If you have trouble with conflict with others, if you will avoid conflict at all costs and say “yes” when you really mean “no” so you don’t have to have an argument with somebody or set a boundary

If you spend a lot of time worrying what other people think of you—in relationships, if you are in a romantic relationship, what this can look like lots of checking in “Are you okay?”

People pleasers tend to be very attuned to feelings of the people around them.  Part of their strategy is to really make sure “Okay, is everybody else okay?  If they’re okay, then I can be okay.”

And again this is something we often learn early in life.  So, monitoring the feeling states of people around you, anxiously and checking in “are you okay?  What’s wrong?”  That can often be a sign of people pleasing, doing that frequently, and repetitively.

People pleasers tend to oftentimes be waiting for the other shoe to drop—when things are calm, they don’t trust it.  They feel like think, “Uhh, it’s only a matter of time until something goes wrong, something doesn’t feel right.”

You’ll often see with people pleasers a sort of overextending of themselves where they are really, really helpful.  They tend to be very hard workers and they tend to be oversubscribed.  So, a lot of people pleasers over time end up really burned out.  If you see a people-pleaser in the lifecycle of overextending themselves, at first they seem really helpful, really happy, really resourced, and they get burdened to the point where eventually they just burn out.

A lot of times when people come to see me, it’s after years of being this way, and overfunctioning in relationships, they come to my office just totally burned out, despairing, and feeling like they just need to know how to get back on their feet so they can keep  doing all the crazy shenanigans they were doing before, which was taking care of everybody’s  needs at their own expense.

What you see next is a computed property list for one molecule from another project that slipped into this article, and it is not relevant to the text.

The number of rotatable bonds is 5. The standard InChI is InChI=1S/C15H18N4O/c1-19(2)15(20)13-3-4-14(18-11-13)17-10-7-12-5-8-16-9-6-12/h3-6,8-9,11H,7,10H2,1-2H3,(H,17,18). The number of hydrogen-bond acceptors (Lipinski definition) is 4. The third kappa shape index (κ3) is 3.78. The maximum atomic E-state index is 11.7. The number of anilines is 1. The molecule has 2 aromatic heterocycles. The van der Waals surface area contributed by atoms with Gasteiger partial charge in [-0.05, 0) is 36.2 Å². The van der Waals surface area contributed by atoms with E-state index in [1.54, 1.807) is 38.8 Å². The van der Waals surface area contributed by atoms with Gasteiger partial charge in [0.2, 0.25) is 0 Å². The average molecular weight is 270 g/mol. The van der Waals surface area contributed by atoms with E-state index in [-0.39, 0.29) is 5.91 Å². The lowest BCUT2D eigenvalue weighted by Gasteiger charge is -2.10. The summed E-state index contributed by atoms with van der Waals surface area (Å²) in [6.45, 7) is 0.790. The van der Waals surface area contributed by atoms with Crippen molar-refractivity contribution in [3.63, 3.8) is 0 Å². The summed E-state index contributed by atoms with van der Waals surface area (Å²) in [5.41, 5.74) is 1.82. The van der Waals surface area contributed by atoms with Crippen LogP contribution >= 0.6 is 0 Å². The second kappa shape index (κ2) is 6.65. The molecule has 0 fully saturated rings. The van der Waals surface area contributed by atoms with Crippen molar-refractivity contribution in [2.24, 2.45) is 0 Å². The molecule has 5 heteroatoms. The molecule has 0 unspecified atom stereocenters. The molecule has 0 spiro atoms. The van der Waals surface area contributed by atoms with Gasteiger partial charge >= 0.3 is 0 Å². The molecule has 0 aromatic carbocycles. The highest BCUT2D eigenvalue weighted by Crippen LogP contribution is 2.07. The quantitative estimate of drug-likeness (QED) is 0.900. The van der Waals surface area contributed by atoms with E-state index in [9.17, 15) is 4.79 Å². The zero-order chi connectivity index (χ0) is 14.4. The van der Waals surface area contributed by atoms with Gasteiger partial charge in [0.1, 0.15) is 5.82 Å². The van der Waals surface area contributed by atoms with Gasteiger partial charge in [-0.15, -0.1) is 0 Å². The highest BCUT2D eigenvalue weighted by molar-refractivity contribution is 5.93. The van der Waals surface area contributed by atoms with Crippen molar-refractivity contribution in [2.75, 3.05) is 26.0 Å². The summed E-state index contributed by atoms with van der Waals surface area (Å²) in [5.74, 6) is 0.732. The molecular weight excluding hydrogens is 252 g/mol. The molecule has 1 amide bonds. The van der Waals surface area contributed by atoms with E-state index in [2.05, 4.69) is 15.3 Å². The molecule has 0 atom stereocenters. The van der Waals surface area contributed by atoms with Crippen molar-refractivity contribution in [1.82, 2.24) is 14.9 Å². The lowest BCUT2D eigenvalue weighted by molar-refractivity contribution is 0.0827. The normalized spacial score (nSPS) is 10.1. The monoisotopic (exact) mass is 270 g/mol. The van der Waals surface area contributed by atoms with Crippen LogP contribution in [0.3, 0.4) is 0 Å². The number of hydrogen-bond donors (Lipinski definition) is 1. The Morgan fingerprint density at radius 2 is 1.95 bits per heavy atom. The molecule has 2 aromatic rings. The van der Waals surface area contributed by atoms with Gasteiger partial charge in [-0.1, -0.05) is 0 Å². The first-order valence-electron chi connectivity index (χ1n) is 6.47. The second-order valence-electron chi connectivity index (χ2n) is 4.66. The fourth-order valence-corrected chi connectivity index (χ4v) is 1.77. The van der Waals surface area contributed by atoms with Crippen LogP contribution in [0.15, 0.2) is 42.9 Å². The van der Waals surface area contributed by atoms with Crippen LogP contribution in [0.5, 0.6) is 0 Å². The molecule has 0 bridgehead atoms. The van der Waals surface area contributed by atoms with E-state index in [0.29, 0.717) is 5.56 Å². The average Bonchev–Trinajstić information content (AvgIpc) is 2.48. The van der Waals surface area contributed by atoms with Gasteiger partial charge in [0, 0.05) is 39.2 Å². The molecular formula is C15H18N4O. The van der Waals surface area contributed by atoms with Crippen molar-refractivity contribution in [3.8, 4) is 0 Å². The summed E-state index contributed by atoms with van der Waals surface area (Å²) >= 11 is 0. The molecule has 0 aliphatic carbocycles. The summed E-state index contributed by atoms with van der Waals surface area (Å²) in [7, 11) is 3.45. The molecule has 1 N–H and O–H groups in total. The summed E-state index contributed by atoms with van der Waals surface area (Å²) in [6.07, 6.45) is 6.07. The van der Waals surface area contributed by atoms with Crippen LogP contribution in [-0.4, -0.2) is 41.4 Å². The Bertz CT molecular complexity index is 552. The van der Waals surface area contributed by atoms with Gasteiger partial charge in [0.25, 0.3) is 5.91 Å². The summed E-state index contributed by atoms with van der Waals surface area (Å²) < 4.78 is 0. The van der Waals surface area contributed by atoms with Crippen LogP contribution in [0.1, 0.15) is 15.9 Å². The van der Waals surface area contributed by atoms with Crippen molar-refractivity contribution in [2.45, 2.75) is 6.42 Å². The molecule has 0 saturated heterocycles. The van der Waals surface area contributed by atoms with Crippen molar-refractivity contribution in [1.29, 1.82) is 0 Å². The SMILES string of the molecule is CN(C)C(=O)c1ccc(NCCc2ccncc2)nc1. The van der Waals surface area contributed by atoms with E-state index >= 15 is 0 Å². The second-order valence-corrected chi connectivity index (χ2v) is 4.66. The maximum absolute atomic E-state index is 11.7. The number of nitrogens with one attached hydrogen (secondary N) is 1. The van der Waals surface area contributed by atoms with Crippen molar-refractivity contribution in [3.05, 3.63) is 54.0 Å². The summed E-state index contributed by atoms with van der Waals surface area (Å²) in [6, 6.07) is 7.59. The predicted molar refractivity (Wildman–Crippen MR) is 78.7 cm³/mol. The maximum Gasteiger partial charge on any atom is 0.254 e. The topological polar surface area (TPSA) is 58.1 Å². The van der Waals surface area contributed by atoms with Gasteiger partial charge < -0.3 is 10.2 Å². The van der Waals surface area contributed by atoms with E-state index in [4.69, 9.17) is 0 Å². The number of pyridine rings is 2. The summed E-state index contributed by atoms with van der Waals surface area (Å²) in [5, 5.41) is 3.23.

So, taking care of other peoples’ needs at your own expense, being overextended, being burned out as a result that, if you’ve been doing this for a while, these are all common signs of people pleasing.

Those are just a few, I’ve written really extensively about this, if you’d like to hop on over on to my blog, in the description to this video, you’ll see a link to my blog.  I talk a lot about what people pleasing is, what causes it, what people pleasers most want in life, and I also have some strategies for recovering from people pleasing.

So, even if you’re not in the Austin area and we can’t work together, there’s still a lot of help available and there’s certainly a lot of books out there as well.  The Disease to Please, Harriet Braiker’s work and also Anxious to Please which is another great book that looks at the topic of people pleasing for an attachment perspective, which I really love because it helps us understand where this strategy comes from early in life.

I hope this was helpful, I’m going to be doing a series of these videos, the next one’s gonna be on the causes of people pleasing and where it really comes from and digging into that in depth.  Hopefully I’ll see you there!  Thanks for watching, catch you next time.